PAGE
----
Mexico City, Jan 4 (EFE).- A group of anti-bullfighting activists on Tuesday protested on the steps of the Mexico City Congress and threatened to stage a sit-in there until lawmakers bring up for debate a bill to prohibit bullfighting.
The gathering was convened by the First Sit-In for the Abolition of Bullfighting in Mexico, activists for which already planted themselves outside the Federal District’s Legislative Assembly for 44 days in 2017.
Last December the capital legislature’s Animal Welfare Committee approved a decree whereby, if approved, bullfighting would be prohibited.
The bill is aimed at “prohibiting the celebration of events in which bulls, steers or calves are mistreated, tortured or deprived of life.”
The measure establishes that the Mexico City Political Constitution recognizes the protection of animals “as sentient beings” and asserts that, thus, they should receive dignified and respectful treatment.
However, since the document was approved it has not moved to the full chamber for debate and that has sparked unease among the animal rights activists.
“We’re here to exert pressure. We want the initiative to move into – and be voted on – in the full body. We don’t want the interests of the bullfighting businessmen to outweigh that,” said Alma Rosa Vazquez, a member of the animal rights group.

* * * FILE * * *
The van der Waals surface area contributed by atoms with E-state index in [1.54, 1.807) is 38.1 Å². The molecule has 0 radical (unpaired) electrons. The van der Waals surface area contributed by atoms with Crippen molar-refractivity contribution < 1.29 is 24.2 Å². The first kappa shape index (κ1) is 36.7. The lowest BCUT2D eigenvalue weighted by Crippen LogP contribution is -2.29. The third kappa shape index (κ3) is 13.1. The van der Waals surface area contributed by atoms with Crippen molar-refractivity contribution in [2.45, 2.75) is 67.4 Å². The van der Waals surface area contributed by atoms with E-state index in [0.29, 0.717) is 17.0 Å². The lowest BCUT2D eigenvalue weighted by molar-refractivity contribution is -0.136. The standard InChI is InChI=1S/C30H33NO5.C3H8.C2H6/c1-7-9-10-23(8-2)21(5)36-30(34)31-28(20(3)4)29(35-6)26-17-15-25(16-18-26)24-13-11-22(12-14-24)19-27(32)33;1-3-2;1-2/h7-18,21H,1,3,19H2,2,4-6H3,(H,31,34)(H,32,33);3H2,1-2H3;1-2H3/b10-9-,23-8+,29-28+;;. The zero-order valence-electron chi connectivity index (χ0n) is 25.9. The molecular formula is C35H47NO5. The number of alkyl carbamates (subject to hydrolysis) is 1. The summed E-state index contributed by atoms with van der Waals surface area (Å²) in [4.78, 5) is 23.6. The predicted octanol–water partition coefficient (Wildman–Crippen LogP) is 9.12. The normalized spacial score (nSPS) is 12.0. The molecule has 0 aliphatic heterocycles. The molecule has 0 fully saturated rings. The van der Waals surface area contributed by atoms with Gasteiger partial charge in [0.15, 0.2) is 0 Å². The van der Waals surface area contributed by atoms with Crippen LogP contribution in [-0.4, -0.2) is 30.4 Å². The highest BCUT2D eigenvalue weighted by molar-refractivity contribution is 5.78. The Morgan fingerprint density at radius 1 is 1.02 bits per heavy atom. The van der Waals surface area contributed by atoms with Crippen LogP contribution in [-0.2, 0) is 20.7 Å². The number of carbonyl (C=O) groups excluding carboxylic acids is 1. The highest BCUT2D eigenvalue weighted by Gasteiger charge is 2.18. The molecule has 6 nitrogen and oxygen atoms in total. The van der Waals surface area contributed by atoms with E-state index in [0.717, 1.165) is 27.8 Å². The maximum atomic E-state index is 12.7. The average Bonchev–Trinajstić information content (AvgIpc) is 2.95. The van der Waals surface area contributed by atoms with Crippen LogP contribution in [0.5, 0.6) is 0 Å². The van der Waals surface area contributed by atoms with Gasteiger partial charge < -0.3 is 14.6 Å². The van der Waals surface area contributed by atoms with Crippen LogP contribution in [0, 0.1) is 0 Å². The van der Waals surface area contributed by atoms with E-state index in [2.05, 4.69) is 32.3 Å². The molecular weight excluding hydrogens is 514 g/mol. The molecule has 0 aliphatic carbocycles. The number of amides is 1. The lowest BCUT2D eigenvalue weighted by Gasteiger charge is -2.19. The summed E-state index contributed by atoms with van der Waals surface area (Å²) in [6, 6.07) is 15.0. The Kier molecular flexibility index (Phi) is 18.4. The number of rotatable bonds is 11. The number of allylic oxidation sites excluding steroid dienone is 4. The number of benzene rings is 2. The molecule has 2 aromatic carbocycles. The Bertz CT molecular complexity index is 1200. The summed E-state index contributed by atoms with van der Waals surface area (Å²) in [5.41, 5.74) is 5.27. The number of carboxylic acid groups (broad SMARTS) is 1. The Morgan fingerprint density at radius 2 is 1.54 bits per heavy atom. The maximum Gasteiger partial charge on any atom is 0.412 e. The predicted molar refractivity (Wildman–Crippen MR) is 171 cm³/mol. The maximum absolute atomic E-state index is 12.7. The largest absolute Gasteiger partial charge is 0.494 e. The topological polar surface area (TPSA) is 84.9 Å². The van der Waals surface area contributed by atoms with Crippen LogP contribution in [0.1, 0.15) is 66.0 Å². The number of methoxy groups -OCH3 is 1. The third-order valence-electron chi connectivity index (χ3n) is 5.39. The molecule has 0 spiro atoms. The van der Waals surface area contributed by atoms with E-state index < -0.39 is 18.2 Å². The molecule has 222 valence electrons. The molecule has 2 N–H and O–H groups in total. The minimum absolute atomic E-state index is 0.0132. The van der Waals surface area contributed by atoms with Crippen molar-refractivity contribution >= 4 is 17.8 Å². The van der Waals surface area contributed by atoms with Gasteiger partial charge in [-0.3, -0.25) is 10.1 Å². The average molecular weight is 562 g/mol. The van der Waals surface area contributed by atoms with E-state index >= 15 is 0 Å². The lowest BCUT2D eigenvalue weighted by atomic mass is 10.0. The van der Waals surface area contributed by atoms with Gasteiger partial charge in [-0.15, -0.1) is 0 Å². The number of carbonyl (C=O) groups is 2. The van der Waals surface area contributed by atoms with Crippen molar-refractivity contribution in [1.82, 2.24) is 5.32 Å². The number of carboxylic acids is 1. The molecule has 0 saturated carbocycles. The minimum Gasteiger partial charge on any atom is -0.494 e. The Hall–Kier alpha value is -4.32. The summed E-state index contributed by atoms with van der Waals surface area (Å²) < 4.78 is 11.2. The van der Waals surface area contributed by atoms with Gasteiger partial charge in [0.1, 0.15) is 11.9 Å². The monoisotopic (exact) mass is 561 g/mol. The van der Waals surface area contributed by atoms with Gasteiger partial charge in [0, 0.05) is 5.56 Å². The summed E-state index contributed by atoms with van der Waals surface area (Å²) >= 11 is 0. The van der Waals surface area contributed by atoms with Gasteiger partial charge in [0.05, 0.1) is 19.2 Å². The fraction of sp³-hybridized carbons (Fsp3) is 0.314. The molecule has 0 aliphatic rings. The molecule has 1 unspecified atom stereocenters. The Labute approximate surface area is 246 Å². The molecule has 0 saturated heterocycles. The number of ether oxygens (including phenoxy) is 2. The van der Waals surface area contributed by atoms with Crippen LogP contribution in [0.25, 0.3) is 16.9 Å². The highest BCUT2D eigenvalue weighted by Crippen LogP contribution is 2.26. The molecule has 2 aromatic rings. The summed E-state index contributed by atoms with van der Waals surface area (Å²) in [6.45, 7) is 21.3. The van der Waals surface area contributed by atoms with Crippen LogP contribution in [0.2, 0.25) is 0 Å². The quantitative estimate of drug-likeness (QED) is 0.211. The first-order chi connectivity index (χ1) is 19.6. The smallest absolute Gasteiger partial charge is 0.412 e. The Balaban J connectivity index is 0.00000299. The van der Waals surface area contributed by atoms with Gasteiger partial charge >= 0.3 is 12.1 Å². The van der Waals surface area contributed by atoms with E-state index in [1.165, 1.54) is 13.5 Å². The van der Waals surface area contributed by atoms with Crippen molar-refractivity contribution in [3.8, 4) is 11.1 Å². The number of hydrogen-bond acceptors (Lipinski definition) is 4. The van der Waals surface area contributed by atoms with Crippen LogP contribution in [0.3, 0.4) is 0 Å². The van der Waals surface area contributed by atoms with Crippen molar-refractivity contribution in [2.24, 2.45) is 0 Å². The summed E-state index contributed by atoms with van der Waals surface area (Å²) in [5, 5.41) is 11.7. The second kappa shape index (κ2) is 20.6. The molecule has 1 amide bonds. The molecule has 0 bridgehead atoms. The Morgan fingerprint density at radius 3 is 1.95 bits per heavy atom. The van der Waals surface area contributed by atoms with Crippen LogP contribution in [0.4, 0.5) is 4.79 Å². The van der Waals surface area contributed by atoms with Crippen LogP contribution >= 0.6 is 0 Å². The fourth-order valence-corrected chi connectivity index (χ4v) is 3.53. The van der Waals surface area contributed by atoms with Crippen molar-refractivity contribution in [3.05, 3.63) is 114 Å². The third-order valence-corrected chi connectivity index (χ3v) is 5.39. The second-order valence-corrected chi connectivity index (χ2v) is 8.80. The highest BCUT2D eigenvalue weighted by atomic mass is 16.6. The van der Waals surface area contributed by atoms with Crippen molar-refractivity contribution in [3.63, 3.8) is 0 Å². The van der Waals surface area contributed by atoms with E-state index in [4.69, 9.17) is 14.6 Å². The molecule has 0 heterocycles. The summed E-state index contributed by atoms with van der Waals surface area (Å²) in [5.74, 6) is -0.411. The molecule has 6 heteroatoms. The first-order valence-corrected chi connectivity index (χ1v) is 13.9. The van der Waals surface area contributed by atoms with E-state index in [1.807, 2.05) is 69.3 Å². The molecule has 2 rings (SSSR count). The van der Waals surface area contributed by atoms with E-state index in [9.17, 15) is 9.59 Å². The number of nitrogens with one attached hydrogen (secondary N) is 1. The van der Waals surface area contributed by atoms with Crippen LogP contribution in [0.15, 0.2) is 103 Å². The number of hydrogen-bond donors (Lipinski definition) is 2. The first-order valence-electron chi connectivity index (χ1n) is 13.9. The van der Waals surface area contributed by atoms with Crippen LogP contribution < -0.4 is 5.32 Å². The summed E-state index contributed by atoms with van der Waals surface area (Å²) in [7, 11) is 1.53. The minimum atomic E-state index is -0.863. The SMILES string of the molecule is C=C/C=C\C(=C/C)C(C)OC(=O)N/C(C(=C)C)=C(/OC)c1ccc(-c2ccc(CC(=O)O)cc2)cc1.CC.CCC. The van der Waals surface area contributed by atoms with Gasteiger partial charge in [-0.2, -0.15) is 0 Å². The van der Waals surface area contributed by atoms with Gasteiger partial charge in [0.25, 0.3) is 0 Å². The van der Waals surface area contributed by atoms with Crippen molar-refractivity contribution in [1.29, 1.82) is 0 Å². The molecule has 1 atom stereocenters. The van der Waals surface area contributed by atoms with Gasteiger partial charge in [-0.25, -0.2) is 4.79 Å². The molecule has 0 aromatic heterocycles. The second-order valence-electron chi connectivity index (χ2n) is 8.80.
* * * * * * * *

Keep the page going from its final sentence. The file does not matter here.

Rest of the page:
According to the group’s members, they intend to stage assorted protests to exert pressure on local lawmakers to revisit the issue and not “let it be forgotten.”
The demonstrators, a small group numbering less than 10, announced that they will gather once again on Jan. 13 to begin staging their sit-in before the capital’s congress, just as they did in 2017.
“Many things have happened in four years. We’re the majority. Fortunately, the new generations already know that bullfighting is violence and torture,” Zoyla Alejandra Rosales said.
According to figures compiled by the Ecologist Green Party of Mexico (PVEM), one of the political groupings supporting the decree along with the Party of the Democratic Revolution (PRD), in Mexico more than 70 percent of the public is in favor of abolishing bullfighting, a percentage that is similar in the capital.
In Mexico, bullfighting has already been prohibited in the states of Sonora, Guerrero and Coahuila but has been declared a cultural and material asset in Aguascalientes, Tlaxcala, Hidalgo, Queretaro, Zacatecas, Michoacan and Guanajuato.